About Us

Complete List of our  Arthritis Topics

Arthritis News


Content edited by and some written by Rusty Ford


We respect your privacy read our full Privacy Policy
Terms of service

This site does not use cookies



Popping or Cracking Your Knuckles and Arthritis

By Rusty Ford

No one really knows why knuckles or other joints make that popping or cracking noise. There are many theories about this but none have been proven. Most everyone who Popped or cracked their knuckles when young heard their moms say that this would give them arthritis when they got older. It may seem to make sense but the small amount of research done on the subject does not back it up.

After a thorough look at the research here is what I found.

  • All of the studies performed on the subject of popping or cracking your knuckles and arthritis have lead to the same conclusion. They could find no link between the two.

  • There are a couple of studies that show that life time knuckle popping or cracking lead to some level of tendon damage around the joints.

  • There is a study done that showed that this group had more had swelling than those who did not. It also found that those 85 percent of those in the study who cracked or popped their knuckles worked their lives in manual labor while the other 15 percent did not. This would easily account for the difference.

  • One study found that after many years of cracking habitual knuckle crackers may have reduced grip strength compared with people not cracking their knuckles.

My conclusions about popping or cracking your knuckles and arthritis.

Osteoarthritis is caused by long term wear and tear on a joint or trauma to a joint. If you have a joint injury to a knuckle it would be advisable to not try and pop the knuckle while injured. Putting stress on any injury is not a wise thing to do. You would not want to do this with a bone fracture. As a knuckle popper myself I understand that popping your knuckles at times can make them feel better. When you have a knuckle injury popping or cracking the injured knuckle will in no way help with its healing.

Since there are a couple of studies that show that there is an increase in tendon damage around knuckles with those who pop or crack them, I would suggest that you not get to aggressive with the process. Bending a joint too far out of place trying to get it to pop has the potential of damaging tissue around it.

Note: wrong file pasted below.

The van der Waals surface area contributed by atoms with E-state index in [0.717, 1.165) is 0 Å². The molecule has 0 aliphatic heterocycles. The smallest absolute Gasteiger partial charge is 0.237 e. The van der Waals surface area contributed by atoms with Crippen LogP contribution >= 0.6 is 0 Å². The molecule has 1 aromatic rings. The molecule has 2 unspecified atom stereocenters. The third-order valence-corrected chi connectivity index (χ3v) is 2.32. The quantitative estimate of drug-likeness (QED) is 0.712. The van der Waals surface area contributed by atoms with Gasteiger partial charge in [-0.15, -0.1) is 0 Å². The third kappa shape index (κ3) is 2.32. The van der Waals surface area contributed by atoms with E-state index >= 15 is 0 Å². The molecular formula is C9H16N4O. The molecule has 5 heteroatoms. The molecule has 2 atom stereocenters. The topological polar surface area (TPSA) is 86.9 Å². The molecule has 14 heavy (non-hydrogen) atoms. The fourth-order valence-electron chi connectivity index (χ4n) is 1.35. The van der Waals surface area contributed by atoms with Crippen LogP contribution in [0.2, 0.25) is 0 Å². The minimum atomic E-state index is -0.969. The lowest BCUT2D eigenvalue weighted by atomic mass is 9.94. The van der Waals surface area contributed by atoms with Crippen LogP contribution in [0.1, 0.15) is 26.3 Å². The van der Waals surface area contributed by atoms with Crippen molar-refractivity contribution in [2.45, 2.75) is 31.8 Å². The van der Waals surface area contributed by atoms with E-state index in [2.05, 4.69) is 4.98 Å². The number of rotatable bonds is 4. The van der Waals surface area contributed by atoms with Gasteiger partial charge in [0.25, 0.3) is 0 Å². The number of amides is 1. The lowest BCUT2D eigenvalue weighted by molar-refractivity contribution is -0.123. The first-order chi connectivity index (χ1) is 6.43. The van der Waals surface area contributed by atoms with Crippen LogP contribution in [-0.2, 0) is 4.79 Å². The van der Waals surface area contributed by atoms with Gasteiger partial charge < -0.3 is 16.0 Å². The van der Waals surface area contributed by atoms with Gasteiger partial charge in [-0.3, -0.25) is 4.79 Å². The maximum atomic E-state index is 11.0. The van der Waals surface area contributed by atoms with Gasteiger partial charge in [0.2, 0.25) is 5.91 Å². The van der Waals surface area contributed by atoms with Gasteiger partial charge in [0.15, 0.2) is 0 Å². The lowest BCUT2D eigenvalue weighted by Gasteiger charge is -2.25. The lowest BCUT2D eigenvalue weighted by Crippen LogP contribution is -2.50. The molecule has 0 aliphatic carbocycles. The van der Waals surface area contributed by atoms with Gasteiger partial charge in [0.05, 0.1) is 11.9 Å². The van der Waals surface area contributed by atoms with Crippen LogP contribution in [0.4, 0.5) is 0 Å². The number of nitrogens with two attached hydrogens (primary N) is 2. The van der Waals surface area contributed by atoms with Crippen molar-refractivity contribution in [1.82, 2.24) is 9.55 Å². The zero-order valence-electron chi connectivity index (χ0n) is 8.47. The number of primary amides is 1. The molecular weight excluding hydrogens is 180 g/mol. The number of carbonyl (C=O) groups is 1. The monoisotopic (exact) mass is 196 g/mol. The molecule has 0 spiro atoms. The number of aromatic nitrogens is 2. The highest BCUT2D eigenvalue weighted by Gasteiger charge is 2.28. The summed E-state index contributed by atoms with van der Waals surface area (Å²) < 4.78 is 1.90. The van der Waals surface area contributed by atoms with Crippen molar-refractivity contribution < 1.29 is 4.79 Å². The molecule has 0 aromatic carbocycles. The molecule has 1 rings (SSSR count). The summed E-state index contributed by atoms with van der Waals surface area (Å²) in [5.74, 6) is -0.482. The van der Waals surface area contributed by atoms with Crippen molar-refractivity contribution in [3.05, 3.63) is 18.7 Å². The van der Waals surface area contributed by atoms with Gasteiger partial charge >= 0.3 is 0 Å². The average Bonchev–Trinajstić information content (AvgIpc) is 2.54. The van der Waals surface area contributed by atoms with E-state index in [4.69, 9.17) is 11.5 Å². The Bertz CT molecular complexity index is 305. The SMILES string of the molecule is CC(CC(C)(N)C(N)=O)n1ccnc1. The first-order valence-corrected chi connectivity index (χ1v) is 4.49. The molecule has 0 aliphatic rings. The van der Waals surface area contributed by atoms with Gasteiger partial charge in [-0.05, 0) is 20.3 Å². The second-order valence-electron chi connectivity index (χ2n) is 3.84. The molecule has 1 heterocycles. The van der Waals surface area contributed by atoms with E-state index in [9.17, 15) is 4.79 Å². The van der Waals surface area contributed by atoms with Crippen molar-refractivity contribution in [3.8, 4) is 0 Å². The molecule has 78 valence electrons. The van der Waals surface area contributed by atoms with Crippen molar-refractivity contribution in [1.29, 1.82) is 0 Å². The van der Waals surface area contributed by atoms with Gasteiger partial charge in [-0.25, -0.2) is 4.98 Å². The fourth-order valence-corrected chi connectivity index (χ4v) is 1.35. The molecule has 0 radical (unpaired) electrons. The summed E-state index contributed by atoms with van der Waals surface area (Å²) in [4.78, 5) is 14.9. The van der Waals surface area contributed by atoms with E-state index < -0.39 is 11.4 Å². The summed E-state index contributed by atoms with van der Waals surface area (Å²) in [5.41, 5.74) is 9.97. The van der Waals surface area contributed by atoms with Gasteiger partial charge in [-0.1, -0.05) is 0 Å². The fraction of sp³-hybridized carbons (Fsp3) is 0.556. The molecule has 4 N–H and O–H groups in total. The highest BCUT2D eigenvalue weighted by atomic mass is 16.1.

And last, for Pete's sake do not do it just to aggravate your mother. Poor old she has enough stress in her life.


Castellanos J, Axelrod D. Effect of habitual knuckle cracking on hand function. Ann Rheum Dis . 1990;49:308-309.

Swezey RL, Swezey SE. The consequences of habitual knuckle cracking. West J Med . 1975;122:377-379. Available at: . Accessed July 11, 2006
Watson P, Hamilton A, Mollan R. Habitual joint cracking and radiological damage. Br Med J . 1989;299:1566.
Watson P Kernohan WG, Mollan RA. A study of the cracking sounds from the metacarpophalangeal joint. Proc Inst Mech Eng . 1989;203:109-118. 3/17/2011

DynaMed's Systematic Literature Surveillance Deweber K, Olszewski M, Ortolano R. Knuckle cracking and hand osteoarthritis. J Am Board Fam Med. 2011;24(2):169-174.








This web site is intended for your own informational purposes only. No person or entity associated with this web site purports to be engaging in the practice of medicine through this medium. The information you receive is not intended as a substitute for the advice of a physician or other health care professional. If you have an illness or medical problem, contact your health care provider.

Arthritis can develop as a result of an infection. For example, bacteria that cause gonorrhea or Lyme disease can cause arthritis. Infectious arthritis can cause serious damage, but usually clears up completely with antibiotics. Scleroderma is a systemic disease that involves the skin, but may include problems with blood vessels, joints, and internal organs. Fibromyalgia syndrome is soft-tissue rheumatism that doesn't lead to joint deformity, but affects an estimated 5 million Americans, mostly women. The approximate number of cases in the United States of some common forms of arthritis. is an informational out reach of the Consumer Health Information Network. It is our goal to provide up to date information about arthritis and other inflammatory and bone conditions in a easy to understand format.

Where we get our information.

Most of the information in the site is compiled by editors from information provided by the National Institutes of Health. We are in the process of updating our pages. In the past we have not made reference to the source for information provide by our editors. In the next few weeks we hope to have all our pages marked as to the source.

We have included information from the National Institute of Arthritis and Musculoskeletal and Skin Diseases. Pages that uses information from this source are so acknowledged.

We have contributing authors that send information. Where information is provided by an outside author it is acknowledged by a byline under the title.

Updates of Pages.

Not all of our pages have a date as to the last update. We are in the processes of reviewing all our pages and as we do we include a reference as to when the page was updated. This web site was first published in January of 2003. All pages in the site were created at sometime during or after that time.